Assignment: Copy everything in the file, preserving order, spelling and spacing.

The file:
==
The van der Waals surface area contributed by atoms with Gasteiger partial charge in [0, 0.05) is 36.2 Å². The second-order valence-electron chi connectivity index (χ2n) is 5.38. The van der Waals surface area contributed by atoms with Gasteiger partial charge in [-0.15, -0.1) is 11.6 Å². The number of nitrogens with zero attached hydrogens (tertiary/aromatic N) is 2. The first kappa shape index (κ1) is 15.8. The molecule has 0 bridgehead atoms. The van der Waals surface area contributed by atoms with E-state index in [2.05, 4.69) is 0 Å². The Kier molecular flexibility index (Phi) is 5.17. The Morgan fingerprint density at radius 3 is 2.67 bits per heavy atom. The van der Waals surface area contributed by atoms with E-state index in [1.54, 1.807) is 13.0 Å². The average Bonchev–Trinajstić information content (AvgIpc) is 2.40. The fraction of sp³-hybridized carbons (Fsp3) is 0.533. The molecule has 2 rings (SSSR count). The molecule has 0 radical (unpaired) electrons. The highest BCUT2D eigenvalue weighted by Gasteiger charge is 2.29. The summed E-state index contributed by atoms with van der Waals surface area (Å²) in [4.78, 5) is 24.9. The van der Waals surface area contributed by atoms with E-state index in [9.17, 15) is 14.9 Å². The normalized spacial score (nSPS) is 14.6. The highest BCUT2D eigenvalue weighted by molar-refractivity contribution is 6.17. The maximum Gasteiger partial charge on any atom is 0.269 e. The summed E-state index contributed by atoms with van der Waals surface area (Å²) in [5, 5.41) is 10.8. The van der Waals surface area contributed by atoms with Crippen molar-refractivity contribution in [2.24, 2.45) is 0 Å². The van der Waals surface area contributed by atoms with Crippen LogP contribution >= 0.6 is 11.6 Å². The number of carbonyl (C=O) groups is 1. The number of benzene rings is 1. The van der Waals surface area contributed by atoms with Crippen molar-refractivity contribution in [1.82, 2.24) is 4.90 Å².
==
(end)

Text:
The van der Waals surface area contributed by atoms with Gasteiger partial charge in [0, 0.05) is 36.2 Å². The second-order valence-electron chi connectivity index (χ2n) is 5.38. The van der Waals surface area contributed by atoms with Gasteiger partial charge in [-0.15, -0.1) is 11.6 Å². The number of nitrogens with zero attached hydrogens (tertiary/aromatic N) is 2. The first kappa shape index (κ1) is 15.8. The molecule has 0 bridgehead atoms. The van der Waals surface area contributed by atoms with E-state index in [2.05, 4.69) is 0 Å². The Kier molecular flexibility index (Phi) is 5.17. The Morgan fingerprint density at radius 3 is 2.67 bits per heavy atom. The van der Waals surface area contributed by atoms with E-state index in [1.54, 1.807) is 13.0 Å². The average Bonchev–Trinajstić information content (AvgIpc) is 2.40. The fraction of sp³-hybridized carbons (Fsp3) is 0.533. The molecule has 2 rings (SSSR count). The molecule has 0 radical (unpaired) electrons. The highest BCUT2D eigenvalue weighted by Gasteiger charge is 2.29. The summed E-state index contributed by atoms with van der Waals surface area (Å²) in [4.78, 5) is 24.9. The van der Waals surface area contributed by atoms with E-state index in [9.17, 15) is 14.9 Å². The normalized spacial score (nSPS) is 14.6. The highest BCUT2D eigenvalue weighted by molar-refractivity contribution is 6.17. The maximum Gasteiger partial charge on any atom is 0.269 e. The summed E-state index contributed by atoms with van der Waals surface area (Å²) in [5, 5.41) is 10.8. The van der Waals surface area contributed by atoms with Crippen molar-refractivity contribution in [2.24, 2.45) is 0 Å². The van der Waals surface area contributed by atoms with Crippen LogP contribution >= 0.6 is 11.6 Å². The number of carbonyl (C=O) groups is 1. The number of benzene rings is 1. The van der Waals surface area contributed by atoms with Crippen molar-refractivity contribution in [1.82, 2.24) is 4.90 Å².